Ninja Post was very pleased to be among the sponsors at ForumCon this year. The event—organized by VigLink—was well attended and expertly run.
The panel on Forum Monetization was particularly noteworthy. This panel was led by Raymond Lyle of Topify and featured Crista Bailey of Texture Media, Vlad Dusil of Purse Blog, Joey DeTomaso of Plum Krazy Media, Ted Gill of Huddler, and Jerry Orban of Vertical Scope. Much of the discussion focused on the increasing trend among users to access forum communities from mobile devices. Monetizing forum traffic is a challenge in and of itself but mobile traffic creates a new and unique set of challenges.
First, panelists noted that mobile traffic is especially difficult to monetize. Even Facebook, Twitter, and other social media titans have not cracked the code to generate revenue from mobile users in the same way that Google Adsense disrupted the advertising landscape in the early 2000s.
Secondly, a small keyboard, screen, and user interface controls make it difficult for mobile users to contribute since forum software is primarily a text-based medium. Nowadays, users are more primed to post photos than long-winded manifestos. Forums are desktop applications in a mobile age.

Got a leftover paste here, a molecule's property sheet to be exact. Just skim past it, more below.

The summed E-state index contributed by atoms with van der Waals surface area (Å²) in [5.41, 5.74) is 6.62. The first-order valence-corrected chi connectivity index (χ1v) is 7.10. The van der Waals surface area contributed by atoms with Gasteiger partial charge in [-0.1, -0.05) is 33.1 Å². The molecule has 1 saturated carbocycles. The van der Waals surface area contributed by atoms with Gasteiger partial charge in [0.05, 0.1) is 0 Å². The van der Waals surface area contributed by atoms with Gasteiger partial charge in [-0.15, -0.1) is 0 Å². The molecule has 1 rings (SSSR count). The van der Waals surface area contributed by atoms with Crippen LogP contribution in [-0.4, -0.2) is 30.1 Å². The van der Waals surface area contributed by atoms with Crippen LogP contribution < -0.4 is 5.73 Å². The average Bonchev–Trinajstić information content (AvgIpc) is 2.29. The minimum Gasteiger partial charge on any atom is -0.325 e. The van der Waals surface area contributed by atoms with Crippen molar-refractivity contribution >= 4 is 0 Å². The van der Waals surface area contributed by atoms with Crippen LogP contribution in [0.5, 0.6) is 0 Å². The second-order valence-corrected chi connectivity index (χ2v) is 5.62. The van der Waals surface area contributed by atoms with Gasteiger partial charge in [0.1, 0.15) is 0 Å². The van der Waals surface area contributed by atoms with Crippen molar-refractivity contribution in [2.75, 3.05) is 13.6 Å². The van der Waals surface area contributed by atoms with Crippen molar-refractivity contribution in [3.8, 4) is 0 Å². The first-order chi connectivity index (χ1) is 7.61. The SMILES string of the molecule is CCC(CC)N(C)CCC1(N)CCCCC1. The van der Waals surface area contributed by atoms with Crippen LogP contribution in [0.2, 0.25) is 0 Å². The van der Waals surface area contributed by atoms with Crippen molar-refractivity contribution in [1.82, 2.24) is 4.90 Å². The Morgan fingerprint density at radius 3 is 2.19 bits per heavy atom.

These two challenges—monetizing mobile forum traffic and optimizing forum software for mobile—promise to be formidable obstacles for forum software developers and forum owners. Despite the changing landscape, panelists suggested revenue can still be generated using well-proven techniques no matter how users access the forum. For example:
- Building communities focused on high margin items (fashion, electronics, etc.).
- Instituting a three-tiered membership hierarchy: user is not logged in, user is logged in, and user is a “gold” member. Show ads to users if they’re not logged in.
- Reselling aggregate user data to other companies.
Likewise, newsletter sponsorships, classified ads, sponsored threads, and other tried-and-true monetization strategies remain applicable. That being said, changing habits among users (i.e., the shift to mobile) could cause forum users to become less engaged. A smaller, less active user base could threaten revenue for forum owners. Therefore, we believe forum owners should focus on providing users with an outstanding mobile experience to ensure revenue does not decline.
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